Getting there and getting home: It really is a short walk from Hammersmith Tube - IF you know the way. If you don't know the way, it's scary. This is just about the most pedestrian-hostile bit of scenery I've yet encountered in London, even worse than the what-were-they-thinking tunnels around the Waterloo IMAX. So here's what you need to do. When you come up the escalators, you're in a baffling shopping centre. Bear right - how far you have to go depends which escalator you came up. You want the exit from the shopping centre that has a statue of some nudes standing on a box. At this point, turn left. As you go around, you will see a large church on the other side of the road. You want to be going down the road that the church is on, and for now it's easier to stay on the side where the church is, i.e. the left hand side. Use the crossings to get there and keep the church on your left. After a while, you'll see the tall lights of Hammersmith Bridge in front of you, and on the other side of the road you'll see a pub with Oxford in the name. There's a crossing right in front of it. Cross, continue briefly in the same direction you were going, i.e. towards the bridge, turn right and you're on Rutland Grove, you'll see a sign for the tango. From what I gather, it's also pretty difficult for drivers - there are directions on the website.

The website: Tells you where, when, how much, who's giving the class and who's DJing. No fancy annoying javascript or flash or noises or anything.  http://www.dancetango.co.uk/Website/PavPage0100.htm 

How it went: Very well. I had a very nice evening on each visit in a comfortable, pretty space with a nice atmosphere. On the first visit I felt the flow was rather good, at any rate much better than average for London. There were plenty of people I wanted to dance with, and it was civilised and not at all bumpy; nobody even kicked the teenage professional couple dancing like an arse with six legs. On the second visit I still had a pleasant evening with minimal bumps, and so did the friend I had brought, but with less dancing and less flow. Although it's a long way for me, it's accessible, there are tandas and cortinas and traditional music, and it's a nice place.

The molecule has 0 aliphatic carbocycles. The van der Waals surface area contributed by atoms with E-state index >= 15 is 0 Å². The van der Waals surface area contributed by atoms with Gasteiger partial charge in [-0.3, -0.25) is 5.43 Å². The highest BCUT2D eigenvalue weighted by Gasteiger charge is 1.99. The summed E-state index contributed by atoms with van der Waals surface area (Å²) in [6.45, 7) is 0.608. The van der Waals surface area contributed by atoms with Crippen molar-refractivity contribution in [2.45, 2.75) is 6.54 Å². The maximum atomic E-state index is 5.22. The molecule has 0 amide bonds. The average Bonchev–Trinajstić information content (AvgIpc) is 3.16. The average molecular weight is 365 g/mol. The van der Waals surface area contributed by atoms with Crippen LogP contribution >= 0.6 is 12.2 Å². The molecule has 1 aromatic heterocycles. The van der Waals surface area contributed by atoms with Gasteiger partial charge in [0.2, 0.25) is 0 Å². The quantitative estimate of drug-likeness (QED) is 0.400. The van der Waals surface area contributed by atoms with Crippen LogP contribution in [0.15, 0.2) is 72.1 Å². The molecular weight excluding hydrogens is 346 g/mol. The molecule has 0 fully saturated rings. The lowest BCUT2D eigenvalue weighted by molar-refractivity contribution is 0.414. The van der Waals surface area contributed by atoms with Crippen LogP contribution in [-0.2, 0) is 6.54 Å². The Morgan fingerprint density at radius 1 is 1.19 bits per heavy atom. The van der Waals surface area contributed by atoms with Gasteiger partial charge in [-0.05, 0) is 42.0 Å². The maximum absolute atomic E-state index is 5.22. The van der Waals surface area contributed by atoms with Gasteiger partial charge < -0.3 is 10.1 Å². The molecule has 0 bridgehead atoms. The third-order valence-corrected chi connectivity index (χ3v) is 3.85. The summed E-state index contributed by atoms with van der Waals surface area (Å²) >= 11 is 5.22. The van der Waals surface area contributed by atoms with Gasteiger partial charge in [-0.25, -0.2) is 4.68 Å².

13 comments:

Tangocommuter said...

You might find it easier to look out for the signage at the underground exits. The signs seem to have been designed to be as inconspicuous as possible, but they are there, overhead. Follow the arrows to the Apollo, and when Tesco is on your left and Costa on your right, you go up the ramp towards street level, down again to cross under the road, and then back to street level by the first stairs on the right, which lead you out in front of the Apollo (used to be known as the Hammersmith Palais). It's an easy walk from there.

msHedgehog said...

@TC that's what I tried the first time - and got even more terrifyingly lost under that horrible underpass than I did the second time! Maybe it is okay, and it looks like you should be able to go that way, but my whiskers said STOP, GO BACK before I found out for sure. The route I described feels a lot less scary.